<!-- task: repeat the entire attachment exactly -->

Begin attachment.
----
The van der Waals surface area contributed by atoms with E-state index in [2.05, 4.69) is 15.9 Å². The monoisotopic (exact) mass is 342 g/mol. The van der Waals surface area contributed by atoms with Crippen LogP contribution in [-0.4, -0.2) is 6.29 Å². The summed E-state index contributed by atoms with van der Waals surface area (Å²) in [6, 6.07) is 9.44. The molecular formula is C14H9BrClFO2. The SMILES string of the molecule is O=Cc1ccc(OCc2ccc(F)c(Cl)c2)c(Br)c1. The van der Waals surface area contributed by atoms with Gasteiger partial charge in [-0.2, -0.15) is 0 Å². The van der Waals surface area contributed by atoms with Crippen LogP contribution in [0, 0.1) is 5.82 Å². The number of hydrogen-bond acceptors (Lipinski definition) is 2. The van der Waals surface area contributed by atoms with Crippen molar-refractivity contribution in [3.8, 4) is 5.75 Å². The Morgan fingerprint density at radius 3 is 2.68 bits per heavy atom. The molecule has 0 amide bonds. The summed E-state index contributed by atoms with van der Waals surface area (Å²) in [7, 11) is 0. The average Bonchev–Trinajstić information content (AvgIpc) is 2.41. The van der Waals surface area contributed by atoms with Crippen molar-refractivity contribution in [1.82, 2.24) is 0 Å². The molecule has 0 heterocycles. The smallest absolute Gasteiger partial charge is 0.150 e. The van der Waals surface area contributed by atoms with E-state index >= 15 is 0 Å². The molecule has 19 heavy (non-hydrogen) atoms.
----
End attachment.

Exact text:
The van der Waals surface area contributed by atoms with E-state index in [2.05, 4.69) is 15.9 Å². The monoisotopic (exact) mass is 342 g/mol. The van der Waals surface area contributed by atoms with Crippen LogP contribution in [-0.4, -0.2) is 6.29 Å². The summed E-state index contributed by atoms with van der Waals surface area (Å²) in [6, 6.07) is 9.44. The molecular formula is C14H9BrClFO2. The SMILES string of the molecule is O=Cc1ccc(OCc2ccc(F)c(Cl)c2)c(Br)c1. The van der Waals surface area contributed by atoms with Gasteiger partial charge in [-0.2, -0.15) is 0 Å². The van der Waals surface area contributed by atoms with Crippen LogP contribution in [0, 0.1) is 5.82 Å². The number of hydrogen-bond acceptors (Lipinski definition) is 2. The van der Waals surface area contributed by atoms with Crippen molar-refractivity contribution in [3.8, 4) is 5.75 Å². The Morgan fingerprint density at radius 3 is 2.68 bits per heavy atom. The molecule has 0 amide bonds. The summed E-state index contributed by atoms with van der Waals surface area (Å²) in [7, 11) is 0. The average Bonchev–Trinajstić information content (AvgIpc) is 2.41. The van der Waals surface area contributed by atoms with Crippen molar-refractivity contribution in [1.82, 2.24) is 0 Å². The molecule has 0 heterocycles. The smallest absolute Gasteiger partial charge is 0.150 e. The van der Waals surface area contributed by atoms with E-state index >= 15 is 0 Å². The molecule has 19 heavy (non-hydrogen) atoms.